Brainstorming the Four Main Components of a Horror/Thriller Story
Lesson 2 of 15
Objective: SWBAT introduced to the four major components of horror/thriller story by watching clips in order to get ideas for their own story.
In my lesson openers I always have a "connect" in which I connect students' thinking about yesterday's lesson to today's lesson. I then have a "teach" in which I model for students the lesson of the day and also have them try it out. When I think about my modeling, I use three categories; skill, strategy, and process. I model by stating the skill to the students, then giving them a strategy in which to use the skill, followed by the process to try out the strategy.
Connect: I will say, “Yesterday we came up with ideas of a possible horror/thriller story. Today we are going to brainstorm ideas for the four main components of a horror/thriller story; the problem, the villain (antagonist), the hero (protagonist) and the victims.
Teach: I will say, “In order to dig deeper in to our horror/thriller stories idea, I am going to show you how to practice the skill generating ideas by watching short movie trailer clips and the strategy of taking notes on the four components. The process I will use is as follows:
1) Jot down a four column chart
2) Watch three different movie clips and take notes
3) Brainstorm ideas of the four components for my story."
The below video explains this process. Under this video is the three movie trailer clips I used.
Active Engagement: As we are watching the trailers, I have them turn and talk about the four components. I will do the first one or two with them (as seen in the above video) but by asking them what they shared with a partner (at least 3 students-one who is at standard, one is approaching standard, and one who is above standard). I will have them jot down their answers.
Closing of Active Engagement: I will say, “Remember successful writers practice the skill of trying out a new genre by using the strategy of brainstorming the main components. The process they use is to review examples, take notes, jot ideas for their own components and start crafting a scene for their story.”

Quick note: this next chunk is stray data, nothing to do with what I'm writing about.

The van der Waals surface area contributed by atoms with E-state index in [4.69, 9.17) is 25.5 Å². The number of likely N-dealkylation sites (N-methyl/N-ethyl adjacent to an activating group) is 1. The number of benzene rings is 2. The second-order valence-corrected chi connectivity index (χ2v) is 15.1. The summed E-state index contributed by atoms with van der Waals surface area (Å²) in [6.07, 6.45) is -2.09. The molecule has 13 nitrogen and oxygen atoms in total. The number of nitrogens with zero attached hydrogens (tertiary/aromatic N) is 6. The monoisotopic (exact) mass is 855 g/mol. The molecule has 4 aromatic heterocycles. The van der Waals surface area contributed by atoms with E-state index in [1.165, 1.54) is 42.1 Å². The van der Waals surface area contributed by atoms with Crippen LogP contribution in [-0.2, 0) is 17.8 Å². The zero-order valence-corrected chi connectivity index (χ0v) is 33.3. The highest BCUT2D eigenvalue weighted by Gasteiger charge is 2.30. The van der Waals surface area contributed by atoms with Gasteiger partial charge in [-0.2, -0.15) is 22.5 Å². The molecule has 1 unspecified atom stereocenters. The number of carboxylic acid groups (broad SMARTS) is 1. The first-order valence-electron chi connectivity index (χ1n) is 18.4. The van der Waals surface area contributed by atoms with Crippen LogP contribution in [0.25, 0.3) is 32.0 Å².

Independent Practice:. I will say, “Now you are going to keep brainstorming components of a horror/thriller story or start crafting a scene. You will use what you know about crafting narratives by using your I.A.D.Ds (Inner Thinking, Action, Dialogue and Description) just like you did in the memoir unit.” I will walk around and confer with students using Possible Conferences for Crafting a Scene.
Partner Work: Students will be directed to turn and share a scene with their partner when I see that most of the class has a half of a page written down. I will say, “I want you to share what you have so far for a scene of a story with a partner. “Decide who will be partner A and who will be partner B. Partner A I want you to share your scene. Partner B, I want you to listen if Partner A has written a scene that uses all of the I.A.D.Ds. If not, give them feedback; tell them an idea of what they could add or let them know what your favorite line was and why. Then you will switch.” I will then give students time to revise, or have them make notes and revise for homework.
I believe that the end of the lesson should be an assessment of the days’ learning; therefore it should be independent work. I always end class with an exit ticker in which students write down the response to a question.
Students will be directed to jot down their best example of using I.A.D.Ds in from their scene.